33 Introduction1-33 What’s the Internet: a service view r communication infrastructure enables distributed applications: m Web, , games, e- commerce, file sharing r communication services provided to apps: m Connectionless unreliable m connection-oriented reliable

34 Introduction1-34 Application Support Requirement r How should we go about building the network that will realize our wish-list of requirements? m Many requirements, including general, efficient, fair, reliable, high performance connectivity among a large number of computers m Technology and application demands constantly changing m Hardware is heterogeneous

35 Introduction1-35 Why layering? Dealing with complex systems: r Modular approach to network functionality r explicit structure allows identification, relationship of complex system’s pieces m layered reference model for discussion r modularization eases maintenance, updating of system m change of implementation of layer’s service transparent to rest of system m e.g., change in gate procedure doesn’t affect rest of system

36 Introduction1-36 Layering Characteristics r Each layer relies on services from layer below and exports services to layer above r Interface defines interaction r Hides implementation - layers can change without disturbing other layers (black box)

37 Introduction1-37 Protocols r Module in layered structure r Set of rules governing communication between network elements (applications, hosts, routers) r Protocols define: m Interface to higher layers (API) m Interface to peer Format and order of messages sent and received among network entities Actions taken on receipt or transmission of a message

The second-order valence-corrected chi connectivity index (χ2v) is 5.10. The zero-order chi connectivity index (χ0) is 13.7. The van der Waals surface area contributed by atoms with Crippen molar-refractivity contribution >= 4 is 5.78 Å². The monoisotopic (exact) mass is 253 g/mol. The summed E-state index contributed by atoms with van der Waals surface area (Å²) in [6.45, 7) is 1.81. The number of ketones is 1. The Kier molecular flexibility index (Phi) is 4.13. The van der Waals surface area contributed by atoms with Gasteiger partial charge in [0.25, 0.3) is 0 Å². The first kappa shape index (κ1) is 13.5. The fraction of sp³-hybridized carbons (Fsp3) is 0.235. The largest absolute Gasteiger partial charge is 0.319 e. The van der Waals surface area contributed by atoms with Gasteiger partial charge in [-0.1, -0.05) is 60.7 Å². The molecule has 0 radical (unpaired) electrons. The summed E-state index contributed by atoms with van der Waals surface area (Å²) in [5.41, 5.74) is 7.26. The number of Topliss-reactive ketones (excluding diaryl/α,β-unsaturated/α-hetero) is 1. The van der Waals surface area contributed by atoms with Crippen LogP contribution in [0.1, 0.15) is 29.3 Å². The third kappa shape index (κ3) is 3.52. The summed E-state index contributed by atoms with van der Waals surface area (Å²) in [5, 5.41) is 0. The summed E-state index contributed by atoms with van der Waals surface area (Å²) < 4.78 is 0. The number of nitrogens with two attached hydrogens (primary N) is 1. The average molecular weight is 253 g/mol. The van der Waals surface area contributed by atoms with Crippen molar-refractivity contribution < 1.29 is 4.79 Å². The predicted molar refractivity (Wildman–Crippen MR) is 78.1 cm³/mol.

38 Introduction1-38 Interfaces

39 Introduction1-39 ISO Architecture

40 Introduction1-40 Summary of layers

41 Introduction1-41 Μοντέλο OSI r Φυσικό στρώμα (Physical Layer) m Μετάδοση ακατέργαστων bits (0 ή 1) από τον αποστολέα στον δέκτη. r Στρώμα Ζεύξης Δεδομένων (Data Link Layer) m Τεμαχίζει τα δεδομένα σε πλαίσια δεδομένων (frames) m Επιβεβαιώνει ότι η επικοινωνία του Φυσικού στρώματος είναι αξιόπιστη (Πλαίσια επαλήθευσης - acknowledgement frames) m Ανίχνευση και επιδιόρθωση λαθών (Error detection and correction). m Έλεγχος ροής (flow control).

42 Introduction1-42 Μοντέλο OSI r Στρώμα Δικτύου (Network Layer) m Δρομολόγηση πακέτων m Έλεγχος συμφόρησης m Έκδοση λογαριασμών (billing) r Στρώμα Μεταφοράς (Transport Layer) m Τεμαχίζει τα μηνύματα σε μικρότερες μονάδες m Επιβεβαιώνει ότι όλες οι μονάδες φτάνουν στο άλλο άκρο και επανασυναρμολογεί το μήνυμα. m Πολυπλεξία συνδέσεων/συρμών (steams) m Υπηρεσίες μεταφοράς πακέτων από άκρο σε άκρο (end- to-end). (π.χ., αξιόπιστη μεταφορά δεδομένων στον δέκτη). m Έλεγχος συμφόρησης (congestion) και ροής πακέτων

43 Introduction1-43 Μοντέλο OSI r Στρώμα Συνόδου (Session Layer) m Αποκατάσταση συνόδων μεταξύ διαφόρων μηχανών (sessions) m Διαχείριση σκυτάλης (token management) m Συγχρονισμός (synchronization) r Στρώμα Παρουσίασης (Presentation Layer) m Κωδικοποίηση δεδομένων r Στρώμα Εφαρμογή (Application Layer) m Συμβατότητα μεταξύ εφαρμογών

44 Introduction1-44 TCP/IP Protocol stack

45 Introduction1-45 TCP/IP and OSI model

46 Introduction1-46 Relation- ship of layers and addresses in TCP/IP

47 Introduction1-47 Is Layering Harmful? r Sometimes.. m Layer N may duplicate lower level functionality (e.g., error recovery) m Layers may need same info (timestamp, MTU) m Strict adherence to layering may hurt performance

48 Introduction1-48 Design Considerations r How to determine split of functionality m Across protocol layers m Across network nodes r Assigned Reading m [SRC84] End-to-end Arguments in System Design m [Cla88] Design Philosophy of the DARPA Internet Protocols